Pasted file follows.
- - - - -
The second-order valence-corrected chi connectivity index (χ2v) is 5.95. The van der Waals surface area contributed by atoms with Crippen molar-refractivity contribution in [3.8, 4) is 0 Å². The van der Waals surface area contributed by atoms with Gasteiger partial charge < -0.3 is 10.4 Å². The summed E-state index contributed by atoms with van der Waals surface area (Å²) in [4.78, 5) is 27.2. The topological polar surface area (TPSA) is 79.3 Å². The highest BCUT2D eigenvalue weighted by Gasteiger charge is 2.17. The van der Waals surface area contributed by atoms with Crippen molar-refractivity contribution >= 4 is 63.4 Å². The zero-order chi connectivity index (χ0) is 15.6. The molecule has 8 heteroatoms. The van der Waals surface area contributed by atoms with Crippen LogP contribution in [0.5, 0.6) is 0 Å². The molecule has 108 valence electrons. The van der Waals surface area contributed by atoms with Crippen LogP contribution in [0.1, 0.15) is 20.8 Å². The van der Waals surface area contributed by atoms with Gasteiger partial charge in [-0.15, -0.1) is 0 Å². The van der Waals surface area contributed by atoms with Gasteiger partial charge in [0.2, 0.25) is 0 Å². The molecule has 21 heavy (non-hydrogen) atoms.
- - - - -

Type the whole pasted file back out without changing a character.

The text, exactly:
The second-order valence-corrected chi connectivity index (χ2v) is 5.95. The van der Waals surface area contributed by atoms with Crippen molar-refractivity contribution in [3.8, 4) is 0 Å². The van der Waals surface area contributed by atoms with Gasteiger partial charge < -0.3 is 10.4 Å². The summed E-state index contributed by atoms with van der Waals surface area (Å²) in [4.78, 5) is 27.2. The topological polar surface area (TPSA) is 79.3 Å². The highest BCUT2D eigenvalue weighted by Gasteiger charge is 2.17. The van der Waals surface area contributed by atoms with Crippen molar-refractivity contribution >= 4 is 63.4 Å². The zero-order chi connectivity index (χ0) is 15.6. The molecule has 8 heteroatoms. The van der Waals surface area contributed by atoms with Crippen LogP contribution in [0.5, 0.6) is 0 Å². The molecule has 108 valence electrons. The van der Waals surface area contributed by atoms with Crippen LogP contribution in [0.1, 0.15) is 20.8 Å². The van der Waals surface area contributed by atoms with Gasteiger partial charge in [-0.15, -0.1) is 0 Å². The van der Waals surface area contributed by atoms with Gasteiger partial charge in [0.2, 0.25) is 0 Å². The molecule has 21 heavy (non-hydrogen) atoms.